“For example, in one of the local papers in my electorate The North Shore Times, a ‘special promotion’ appeared on 25 April 2012 entitled ‘Rolling out the NBN’.
“Much of the content is misleading. The ‘promotion’ also blurs the boundary between news content and advertorials.
“I have identified specific misleading statements in the ‘promotion’ including: claims about the costs of the NBN; the ability of private companies to invest in the NBN, and the time-frame for the completion of the network.
“I have written to the ACCC to ask it to investigate whether these statements are misleading and deceptive.
“Similarly, on 23 April 2012, the Sydney Morning Herald published a four page ‘special report’ entitled ‘Update on the NBN’. This contained a series of articles seemingly by Herald journalists.
“These articles are largely an uncritical and distorted picture of NBN.
“The ‘report’ focuses on a number of uses of the NBN including education and distance learning, business applications, video conferencing, and eHealth.
“The reality is that most, if not all, of these applications can be provided either on current networks or networks which would be lower speed (and less expensive) than the NBN.
“The implication from the ‘report’ is that these are applications for which the construction of the NBN is necessary. This is wrong and misleading.
“There is widespread public debate and controversy over the NBN including: its costs; the failure to prepare any cost benefit analysis; whether a fibre to the premises design (as opposed to other options) is necessary; the prospect of higher broadband costs to consumers under the NBN; delays in NBN’s rollout schedule; and the detrimental impact of NBN on the competition in the communication industry.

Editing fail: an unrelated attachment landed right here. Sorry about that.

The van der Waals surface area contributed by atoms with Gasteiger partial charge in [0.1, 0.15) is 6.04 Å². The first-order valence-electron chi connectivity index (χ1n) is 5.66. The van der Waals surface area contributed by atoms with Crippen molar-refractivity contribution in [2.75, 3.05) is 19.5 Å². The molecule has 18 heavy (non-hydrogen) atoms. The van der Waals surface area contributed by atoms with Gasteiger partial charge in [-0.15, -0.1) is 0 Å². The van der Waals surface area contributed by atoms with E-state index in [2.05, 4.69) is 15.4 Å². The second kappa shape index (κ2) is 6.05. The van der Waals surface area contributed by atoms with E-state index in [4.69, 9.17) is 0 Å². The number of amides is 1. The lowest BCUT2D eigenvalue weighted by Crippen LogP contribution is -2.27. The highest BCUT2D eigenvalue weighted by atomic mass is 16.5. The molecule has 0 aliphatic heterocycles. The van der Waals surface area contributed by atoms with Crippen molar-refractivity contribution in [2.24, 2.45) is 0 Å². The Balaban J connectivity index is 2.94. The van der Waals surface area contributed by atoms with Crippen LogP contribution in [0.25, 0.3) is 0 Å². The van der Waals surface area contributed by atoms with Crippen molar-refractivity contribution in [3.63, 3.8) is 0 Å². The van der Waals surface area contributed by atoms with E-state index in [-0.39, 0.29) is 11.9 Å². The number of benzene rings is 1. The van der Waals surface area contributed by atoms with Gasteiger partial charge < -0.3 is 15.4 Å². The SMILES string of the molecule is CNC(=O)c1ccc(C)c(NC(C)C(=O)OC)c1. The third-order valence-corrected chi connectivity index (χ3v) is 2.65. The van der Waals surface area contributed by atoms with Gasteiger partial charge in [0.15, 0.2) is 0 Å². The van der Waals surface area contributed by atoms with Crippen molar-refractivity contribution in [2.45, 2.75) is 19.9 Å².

“The ‘report’ fails to deal with these issues in any meaningful or detailed way.
“In addition, there multiple errors of fact, and multiple instances of contentious or speculative statements which are presented as fact.
“In short, the ‘report’ reads very much as a promotional piece for NBN, is one sided and contains significant inaccuracies.
“I have also raised these issues with both the Australian Press Council and the Sydney Morning Herald.
“The Australian public deserves to know who is paying for this misleading public relations material, and for there to be a clear delineation between news content and flagrant promotion”, Mr Fletcher said.
Note to editors: Copies of Paul Fletcher’s letters to the ACCC, the Australian Press Council, the Sydney Morning Herald and News Limited (Publisher of the North Shore Times) are available on www.paulfletcher.com.au